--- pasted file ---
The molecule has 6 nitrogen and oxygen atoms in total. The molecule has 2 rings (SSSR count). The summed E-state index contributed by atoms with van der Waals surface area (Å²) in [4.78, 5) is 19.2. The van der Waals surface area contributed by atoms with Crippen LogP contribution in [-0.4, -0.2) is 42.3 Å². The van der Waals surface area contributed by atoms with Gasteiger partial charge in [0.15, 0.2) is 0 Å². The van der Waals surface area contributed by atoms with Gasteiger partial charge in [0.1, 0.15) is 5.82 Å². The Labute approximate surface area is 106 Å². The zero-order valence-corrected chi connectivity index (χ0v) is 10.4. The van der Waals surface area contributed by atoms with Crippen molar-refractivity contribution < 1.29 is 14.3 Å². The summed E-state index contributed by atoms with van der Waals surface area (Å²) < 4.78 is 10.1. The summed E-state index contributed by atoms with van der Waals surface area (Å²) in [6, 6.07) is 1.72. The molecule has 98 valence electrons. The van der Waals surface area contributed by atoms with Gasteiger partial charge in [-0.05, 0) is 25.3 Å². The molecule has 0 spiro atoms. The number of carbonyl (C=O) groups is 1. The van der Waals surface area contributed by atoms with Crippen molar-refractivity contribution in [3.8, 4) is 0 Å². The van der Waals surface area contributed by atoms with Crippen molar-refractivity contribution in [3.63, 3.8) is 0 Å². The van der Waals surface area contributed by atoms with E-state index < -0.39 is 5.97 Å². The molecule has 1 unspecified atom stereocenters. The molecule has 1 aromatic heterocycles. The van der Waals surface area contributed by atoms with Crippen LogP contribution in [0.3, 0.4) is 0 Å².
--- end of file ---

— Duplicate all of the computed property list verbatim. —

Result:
The molecule has 6 nitrogen and oxygen atoms in total. The molecule has 2 rings (SSSR count). The summed E-state index contributed by atoms with van der Waals surface area (Å²) in [4.78, 5) is 19.2. The van der Waals surface area contributed by atoms with Crippen LogP contribution in [-0.4, -0.2) is 42.3 Å². The van der Waals surface area contributed by atoms with Gasteiger partial charge in [0.15, 0.2) is 0 Å². The van der Waals surface area contributed by atoms with Gasteiger partial charge in [0.1, 0.15) is 5.82 Å². The Labute approximate surface area is 106 Å². The zero-order valence-corrected chi connectivity index (χ0v) is 10.4. The van der Waals surface area contributed by atoms with Crippen molar-refractivity contribution < 1.29 is 14.3 Å². The summed E-state index contributed by atoms with van der Waals surface area (Å²) < 4.78 is 10.1. The summed E-state index contributed by atoms with van der Waals surface area (Å²) in [6, 6.07) is 1.72. The molecule has 98 valence electrons. The van der Waals surface area contributed by atoms with Gasteiger partial charge in [-0.05, 0) is 25.3 Å². The molecule has 0 spiro atoms. The number of carbonyl (C=O) groups is 1. The van der Waals surface area contributed by atoms with Crippen molar-refractivity contribution in [3.8, 4) is 0 Å². The van der Waals surface area contributed by atoms with Crippen molar-refractivity contribution in [3.63, 3.8) is 0 Å². The van der Waals surface area contributed by atoms with E-state index < -0.39 is 5.97 Å². The molecule has 1 unspecified atom stereocenters. The molecule has 1 aromatic heterocycles. The van der Waals surface area contributed by atoms with Crippen LogP contribution in [0.3, 0.4) is 0 Å².